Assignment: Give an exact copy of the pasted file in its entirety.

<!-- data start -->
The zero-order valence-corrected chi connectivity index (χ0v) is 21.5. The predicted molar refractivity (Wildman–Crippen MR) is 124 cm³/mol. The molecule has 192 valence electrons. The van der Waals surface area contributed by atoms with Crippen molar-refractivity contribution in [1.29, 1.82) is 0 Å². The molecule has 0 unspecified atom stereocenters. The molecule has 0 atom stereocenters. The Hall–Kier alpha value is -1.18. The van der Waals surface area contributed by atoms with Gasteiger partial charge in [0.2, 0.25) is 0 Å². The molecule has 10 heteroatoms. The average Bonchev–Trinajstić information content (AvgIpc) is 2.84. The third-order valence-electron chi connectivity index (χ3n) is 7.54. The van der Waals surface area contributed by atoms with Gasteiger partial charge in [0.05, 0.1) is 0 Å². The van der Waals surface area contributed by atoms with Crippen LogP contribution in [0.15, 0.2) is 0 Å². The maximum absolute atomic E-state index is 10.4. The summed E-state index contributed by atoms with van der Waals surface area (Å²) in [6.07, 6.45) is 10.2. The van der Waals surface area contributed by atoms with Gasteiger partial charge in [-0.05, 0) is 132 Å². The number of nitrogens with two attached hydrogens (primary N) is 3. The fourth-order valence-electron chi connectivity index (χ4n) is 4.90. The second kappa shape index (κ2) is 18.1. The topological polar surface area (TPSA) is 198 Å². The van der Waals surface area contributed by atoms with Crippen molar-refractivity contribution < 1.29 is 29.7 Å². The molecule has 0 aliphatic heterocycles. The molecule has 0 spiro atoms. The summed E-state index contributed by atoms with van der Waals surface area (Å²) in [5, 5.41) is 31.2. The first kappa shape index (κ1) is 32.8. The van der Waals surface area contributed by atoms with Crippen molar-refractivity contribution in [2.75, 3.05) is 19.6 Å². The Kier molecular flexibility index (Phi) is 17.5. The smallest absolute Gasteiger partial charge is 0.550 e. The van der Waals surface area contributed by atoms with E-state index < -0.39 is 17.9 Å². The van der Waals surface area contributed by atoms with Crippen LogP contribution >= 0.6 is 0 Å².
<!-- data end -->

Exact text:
The zero-order valence-corrected chi connectivity index (χ0v) is 21.5. The predicted molar refractivity (Wildman–Crippen MR) is 124 cm³/mol. The molecule has 192 valence electrons. The van der Waals surface area contributed by atoms with Crippen molar-refractivity contribution in [1.29, 1.82) is 0 Å². The molecule has 0 unspecified atom stereocenters. The molecule has 0 atom stereocenters. The Hall–Kier alpha value is -1.18. The van der Waals surface area contributed by atoms with Gasteiger partial charge in [0.2, 0.25) is 0 Å². The molecule has 10 heteroatoms. The average Bonchev–Trinajstić information content (AvgIpc) is 2.84. The third-order valence-electron chi connectivity index (χ3n) is 7.54. The van der Waals surface area contributed by atoms with Gasteiger partial charge in [0.05, 0.1) is 0 Å². The van der Waals surface area contributed by atoms with Crippen LogP contribution in [0.15, 0.2) is 0 Å². The maximum absolute atomic E-state index is 10.4. The summed E-state index contributed by atoms with van der Waals surface area (Å²) in [6.07, 6.45) is 10.2. The van der Waals surface area contributed by atoms with Gasteiger partial charge in [-0.05, 0) is 132 Å². The number of nitrogens with two attached hydrogens (primary N) is 3. The fourth-order valence-electron chi connectivity index (χ4n) is 4.90. The second kappa shape index (κ2) is 18.1. The topological polar surface area (TPSA) is 198 Å². The van der Waals surface area contributed by atoms with Crippen molar-refractivity contribution < 1.29 is 29.7 Å². The molecule has 0 aliphatic heterocycles. The molecule has 0 spiro atoms. The summed E-state index contributed by atoms with van der Waals surface area (Å²) in [5, 5.41) is 31.2. The first kappa shape index (κ1) is 32.8. The van der Waals surface area contributed by atoms with Crippen molar-refractivity contribution in [2.75, 3.05) is 19.6 Å². The Kier molecular flexibility index (Phi) is 17.5. The smallest absolute Gasteiger partial charge is 0.550 e. The van der Waals surface area contributed by atoms with E-state index < -0.39 is 17.9 Å². The van der Waals surface area contributed by atoms with Crippen LogP contribution >= 0.6 is 0 Å².